A Pan-European Study of the C9orf72 Repeat Associated with FTLD: Geographic Prevalence, Genomic Instability, and Intermediate Repeats

Julie van der Zee, Ilse Gijselinck, Lubina Dillen, Tim Van Langenhove, Jessie Theuns, Sebastiaan Engelborghs, Stéphanie Philtjens, Mathieu Vandenbulcke, Kristel Sleegers, Anne Sieben, Veerle Bäumer, Githa Maes, Ellen Corsmit, Barbara Borroni, Alessandro Padovani, Silvana Archetti, Robert Perneczky, Janine Diehl-Schmid, Alexandre de Mendonça, Gabriel Miltenberger-MiltenyiSónia Pereira, José Pimentel, Benedetta Nacmias, Silvia Bagnoli, Sandro Sorbi, Caroline Graff, Huei Hsin Chiang, Marie Westerlund, Raquel Sanchez-Valle, Albert Llado, Ellen Gelpi, Isabel Santana, Maria Rosário Almeida, Beatriz Santiago, Giovanni Frisoni, Orazio Zanetti, Cristian Bonvicini, Matthis Synofzik, Walter Maetzler, Jennifer Müller vom Hagen, Ludger Schöls, Michael T. Heneka, Frank Jessen, Radoslav Matej, Eva Parobkova, Gabor G. Kovacs, Thomas Ströbel, Stayko Sarafov, Ivailo Tournev, Albena Jordanova, Adrian Danek, Thomas Arzberger, Gian Maria Fabrizi, Silvia Testi, Eric Salmon, Patrick Santens, Jean Jacques Martin, Patrick Cras, Rik Vandenberghe, Peter Paul De Deyn, Marc Cruts, Christine Van Broeckhoven, Alfredo Ramirez, Delia Kurzwelly, Carmen Sachtleben, Wolfgang Mairer, Clara Firmo, Anna Antonell, Jose Molinuevo, Charlotte Forsell, Lena Lillius, Anne Kinhult Ståhlbom, Håkan Thonberg, Inger Nennesmo, Anne Börjesson-Hanson, Valentina Bessi, Irene Piaceri, Maria Helena Ribeiro, Catarina Oliveira, João Massano, Carolina Garret, Paula Pires, Adrian Danel, Sergio Ferrari, Tiziana Cavallaro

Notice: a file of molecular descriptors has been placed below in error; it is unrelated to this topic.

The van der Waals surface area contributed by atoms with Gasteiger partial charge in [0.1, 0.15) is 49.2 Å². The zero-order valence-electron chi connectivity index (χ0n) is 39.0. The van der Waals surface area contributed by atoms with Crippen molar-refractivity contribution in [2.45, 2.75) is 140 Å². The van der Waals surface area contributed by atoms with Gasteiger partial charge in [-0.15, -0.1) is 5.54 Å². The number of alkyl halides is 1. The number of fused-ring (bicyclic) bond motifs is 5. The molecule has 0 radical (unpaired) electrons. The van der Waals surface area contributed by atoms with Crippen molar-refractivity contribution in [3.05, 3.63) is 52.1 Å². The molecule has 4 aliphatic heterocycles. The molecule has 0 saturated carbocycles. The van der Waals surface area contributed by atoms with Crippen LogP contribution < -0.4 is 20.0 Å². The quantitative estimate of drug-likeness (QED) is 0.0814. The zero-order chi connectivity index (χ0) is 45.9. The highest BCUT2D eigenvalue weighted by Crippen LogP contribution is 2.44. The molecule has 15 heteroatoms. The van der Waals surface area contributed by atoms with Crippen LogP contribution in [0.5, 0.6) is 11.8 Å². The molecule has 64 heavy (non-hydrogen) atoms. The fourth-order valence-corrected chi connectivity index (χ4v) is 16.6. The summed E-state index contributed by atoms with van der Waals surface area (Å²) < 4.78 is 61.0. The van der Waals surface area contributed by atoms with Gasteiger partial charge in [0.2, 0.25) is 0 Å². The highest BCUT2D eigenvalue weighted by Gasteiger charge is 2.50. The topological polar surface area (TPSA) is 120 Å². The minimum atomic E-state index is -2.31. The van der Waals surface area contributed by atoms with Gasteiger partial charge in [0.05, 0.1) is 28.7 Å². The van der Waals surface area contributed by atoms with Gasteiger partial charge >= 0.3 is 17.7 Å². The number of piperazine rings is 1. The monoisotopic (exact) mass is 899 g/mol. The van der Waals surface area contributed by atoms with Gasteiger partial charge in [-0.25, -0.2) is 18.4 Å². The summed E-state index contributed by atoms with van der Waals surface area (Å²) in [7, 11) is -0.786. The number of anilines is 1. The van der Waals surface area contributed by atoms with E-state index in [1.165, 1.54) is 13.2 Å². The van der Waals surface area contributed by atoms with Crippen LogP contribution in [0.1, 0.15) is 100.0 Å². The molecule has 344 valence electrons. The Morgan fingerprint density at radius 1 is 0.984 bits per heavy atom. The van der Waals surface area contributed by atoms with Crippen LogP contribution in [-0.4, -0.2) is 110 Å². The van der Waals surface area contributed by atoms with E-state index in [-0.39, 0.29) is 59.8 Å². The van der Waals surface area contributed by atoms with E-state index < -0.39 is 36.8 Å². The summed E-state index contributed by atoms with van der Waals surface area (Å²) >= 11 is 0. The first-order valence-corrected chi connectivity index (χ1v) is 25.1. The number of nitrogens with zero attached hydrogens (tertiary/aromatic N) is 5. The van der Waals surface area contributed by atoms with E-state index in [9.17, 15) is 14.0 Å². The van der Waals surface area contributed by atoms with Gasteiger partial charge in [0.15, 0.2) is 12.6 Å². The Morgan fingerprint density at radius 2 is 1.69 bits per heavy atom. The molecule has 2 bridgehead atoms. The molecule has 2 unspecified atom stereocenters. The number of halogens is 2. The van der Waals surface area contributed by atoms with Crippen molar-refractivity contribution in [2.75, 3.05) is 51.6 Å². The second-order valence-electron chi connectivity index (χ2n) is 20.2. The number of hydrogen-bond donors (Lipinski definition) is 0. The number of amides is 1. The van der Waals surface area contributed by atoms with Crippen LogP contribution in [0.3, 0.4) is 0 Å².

Research output: Contribution to journalArticlepeer-review


We assessed the geographical distribution of C9orf72 G4C2 expansions in a pan-European frontotemporal lobar degeneration (FTLD) cohort (n = 1,205), ascertained by the European Early-Onset Dementia (EOD) consortium. Next, we performed a meta-analysis of our data and that of other European studies, together 2,668 patients from 15 Western European countries. The frequency of the C9orf72 expansions in Western Europe was 9.98% in overall FTLD, with 18.52% in familial, and 6.26% in sporadic FTLD patients. Outliers were Finland and Sweden with overall frequencies of respectively 29.33% and 20.73%, but also Spain with 25.49%. In contrast, prevalence in Germany was limited to 4.82%. In addition, we studied the role of intermediate repeats (7-24 repeat units), which are strongly correlated with the risk haplotype, on disease and C9orf72 expression. In vitro reporter gene expression studies demonstrated significantly decreased transcriptional activity of C9orf72 with increasing number of normal repeat units, indicating that intermediate repeats might act as predisposing alleles and in favor of the loss-of-function disease mechanism. Further, we observed a significantly increased frequency of short indels in the GC-rich low complexity sequence adjacent to the G4C2 repeat in C9orf72 expansion carriers (P <0.001) with the most common indel creating one long contiguous imperfect G4C2 repeat, which is likely more prone to replication slippage and pathological expansion.

Original languageEnglish
Pages (from-to)363-373
Number of pages11
JournalHuman Mutation
Issue number2
Publication statusPublished - Feb 2013


  • C9orf72
  • European Early-Onset Dementia consortium
  • FTLD
  • Intermediate alleles
  • Repeat expansion

ASJC Scopus subject areas

  • Genetics
  • Genetics(clinical)


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